Based on a true story, When It’s Over is a moving, resonant, and timely read about the lives of war refugees, dramatic political changes, and the importance of family, love, and hope.

This Book Stinks: Gross Garbage, Rotten Rubbish, and the Science of Trash by Sarah Wassner Flynn for review.

Get up close and personal with a wonderful world of waste. From composting and recycling, to landfills and dumps, to how creative people are finding new ways to reuse rubbish. It’s fun to talk trash when it’s jam-packed with infographics, thematic spreads, wow-worthy photos, sidebars, serious stats, and fabulous facts. Also included are quizzes and activities to inspire kids to take action, be proactive, and rethink the things we throw away.

The Indomitable Miss Elizabeth by Jennifer Joy, which I won from her Audible giveaway.

Two determined women. One murder. No eyewitnesses.

Lady Catherine has come to Meryton.

When a devastating secret is revealed, putting Elizabeth Bennet’s future happiness and the loyalty of the man she loves in the balance, her hopes for a Happily-Ever-After are dashed to pieces. Threats are made and family obligations are enforced, leading to an event no one could foresee. Another murder in Meryton.

Fitzwilliam Darcy is more determined than ever to win Elizabeth’s love — no matter what obstacles their families place between them. When a matron is found murdered in the midst of a militia parade, he soon discovers the strength of the woman’s enemies … and their closeness to Elizabeth. Can Darcy protect her when she is determined to bring the murderer to justice?

With a killer on the loose and their hearts on the line, can Darcy and Elizabeth work together to solve another mystery while fighting for each other? Or will the pressure break them apart forever?

Bestselling author, Jennifer Joy, brings you The Indomitable Miss Elizabeth, the second standalone novel in the A Meryton Mystery romance series. If you like falling in love with characters as they fall for each other while uncovering shocking secrets, then you’ll love this mystery romance.

Ageless Bride: Famous Designers Dress, Inspire & Celebrate Brides Over 50! by Gigi Schilling for review.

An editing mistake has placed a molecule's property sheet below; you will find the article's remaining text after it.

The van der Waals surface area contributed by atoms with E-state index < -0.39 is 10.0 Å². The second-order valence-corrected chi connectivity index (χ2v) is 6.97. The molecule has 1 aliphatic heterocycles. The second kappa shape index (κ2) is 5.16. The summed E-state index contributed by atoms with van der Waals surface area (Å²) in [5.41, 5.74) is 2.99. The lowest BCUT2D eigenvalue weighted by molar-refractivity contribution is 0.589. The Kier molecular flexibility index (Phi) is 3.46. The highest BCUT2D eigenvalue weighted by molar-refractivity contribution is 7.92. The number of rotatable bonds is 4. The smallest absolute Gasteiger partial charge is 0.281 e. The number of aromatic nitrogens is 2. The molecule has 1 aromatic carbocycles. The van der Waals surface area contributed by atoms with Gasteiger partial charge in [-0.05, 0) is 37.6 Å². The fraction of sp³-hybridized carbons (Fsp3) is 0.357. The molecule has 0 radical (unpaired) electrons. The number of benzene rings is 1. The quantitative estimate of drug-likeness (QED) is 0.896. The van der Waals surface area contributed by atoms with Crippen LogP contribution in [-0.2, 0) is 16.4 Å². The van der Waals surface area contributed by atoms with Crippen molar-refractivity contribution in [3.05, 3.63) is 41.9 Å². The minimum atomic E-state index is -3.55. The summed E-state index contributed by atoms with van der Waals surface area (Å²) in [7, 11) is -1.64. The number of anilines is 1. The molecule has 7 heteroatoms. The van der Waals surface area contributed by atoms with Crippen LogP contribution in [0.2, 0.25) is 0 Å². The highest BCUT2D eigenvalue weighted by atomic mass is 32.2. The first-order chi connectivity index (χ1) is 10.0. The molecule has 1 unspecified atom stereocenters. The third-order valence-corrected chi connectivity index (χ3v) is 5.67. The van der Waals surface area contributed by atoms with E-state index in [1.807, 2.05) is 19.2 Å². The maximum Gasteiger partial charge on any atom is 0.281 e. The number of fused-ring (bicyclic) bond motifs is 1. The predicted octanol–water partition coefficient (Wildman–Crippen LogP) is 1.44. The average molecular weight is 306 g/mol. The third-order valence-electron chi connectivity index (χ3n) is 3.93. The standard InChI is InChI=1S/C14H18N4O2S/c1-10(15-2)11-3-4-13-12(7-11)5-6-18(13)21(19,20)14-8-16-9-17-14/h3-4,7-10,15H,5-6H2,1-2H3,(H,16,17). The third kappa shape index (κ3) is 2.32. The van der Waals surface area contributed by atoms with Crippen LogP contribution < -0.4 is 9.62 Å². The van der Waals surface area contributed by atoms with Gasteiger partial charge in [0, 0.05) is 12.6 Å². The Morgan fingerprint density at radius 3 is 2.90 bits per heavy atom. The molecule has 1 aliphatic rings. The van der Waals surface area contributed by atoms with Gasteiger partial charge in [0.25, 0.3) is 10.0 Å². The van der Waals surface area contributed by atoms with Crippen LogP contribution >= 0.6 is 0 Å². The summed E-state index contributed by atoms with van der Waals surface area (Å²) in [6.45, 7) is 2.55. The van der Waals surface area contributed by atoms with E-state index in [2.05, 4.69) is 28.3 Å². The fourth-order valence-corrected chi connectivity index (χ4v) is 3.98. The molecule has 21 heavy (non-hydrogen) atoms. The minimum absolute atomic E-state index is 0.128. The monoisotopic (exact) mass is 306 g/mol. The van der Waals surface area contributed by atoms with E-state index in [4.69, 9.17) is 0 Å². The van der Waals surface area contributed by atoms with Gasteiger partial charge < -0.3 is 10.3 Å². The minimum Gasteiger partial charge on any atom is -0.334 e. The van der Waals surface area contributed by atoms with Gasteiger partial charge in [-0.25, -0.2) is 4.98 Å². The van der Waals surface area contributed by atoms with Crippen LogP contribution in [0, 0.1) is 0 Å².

Ageless Bride is lovingly dedicated to brides over 50. In her new book twelve famous designers, (Isaac Mizrahi, Zac Posen, Ellen Christine, Vicky Tiel, Angel Sanchez, Betsey Johnson, Hal Rubenstein, Jeannie McQueeny, Amy Zerner, Ines Di Santo, Jeff Mahshie and Guo Pei), offer sage guidance and share fantasy dresses that they envision for the over 50 and ageless bride. Author Gigi Schilling nurtures her readers with inspiration for their special day. As Gigi says, “Love is ageless and so is the over 50 bride!”

What did you receive?

The Honorable Mr. Darcy by Jennifer Joy (audio)

Source: Giveaway Win
Audible, 8+ hrs.
I am an Amazon Affiliate

The Honorable Mr. Darcy by Jennifer Joy, narrated by Nancy Peterson, begins with a whodunit — who killed Lt. George Wickham?  Was it Mr. Darcy? A man he owed money to, or something far more sinister?

Pride & Prejudice is beloved by many, and many more have written spinoffs or re-imaginings or continuations of Austen’s work.  Joy’s version is part re-imagining and part mystery, with Mr. Darcy and Elizabeth Bennet playing amateur detectives to uncover the truth, especially when they both know that Mr. Darcy did not do it.

Joy’s characters stick to their conventional roles in society for the most part, with a bit of leeway, but what’s most interesting is how Elizabeth uses her position in Meryton and as a woman to learn more about those she suspects are involved in the murder of Lt. Wickham.  Mr. Darcy finds that his role as detective is suddenly hampered when he’s arrested for the crime.  As the two work together to solve the crime, prejudices are washed away and pride is worn down.

Nancy Peterson is a wonderful narrator of both men and women in this tale, and it is clear that she has a love for Austen’s work as well.  The Honorable Mr. Darcy by Jennifer Joy, narrated by Nancy Peterson, is a wonderful addition to this Austenesque world, and readers will be hard pressed to see how Darcy can remain honorable and protect the honor of Elizabeth Bennet at the same time.  Joy has crafted a whodunit that will keep readers guessing until the very end, and there are even more secrets to be hand than just the unveiling of the real killer.

RATING: Cinquain

About the Author:

When Jennifer isn’t busy dreaming up new adventures for her favorite characters, she is teaching English, reading, perfecting her doughnut recipe, or going to the park with her family. She currently lives in Ecuador with her husband and 2 beautiful kids. All of them are fluent in Spanglish.  Visit her Website.

New Authors Challenge

New York City Haiku illustrated by James Gulliver Hancock

Source: Library of Clean Reads
Hardcover, 128 pgs.
I am an Amazon Affiliate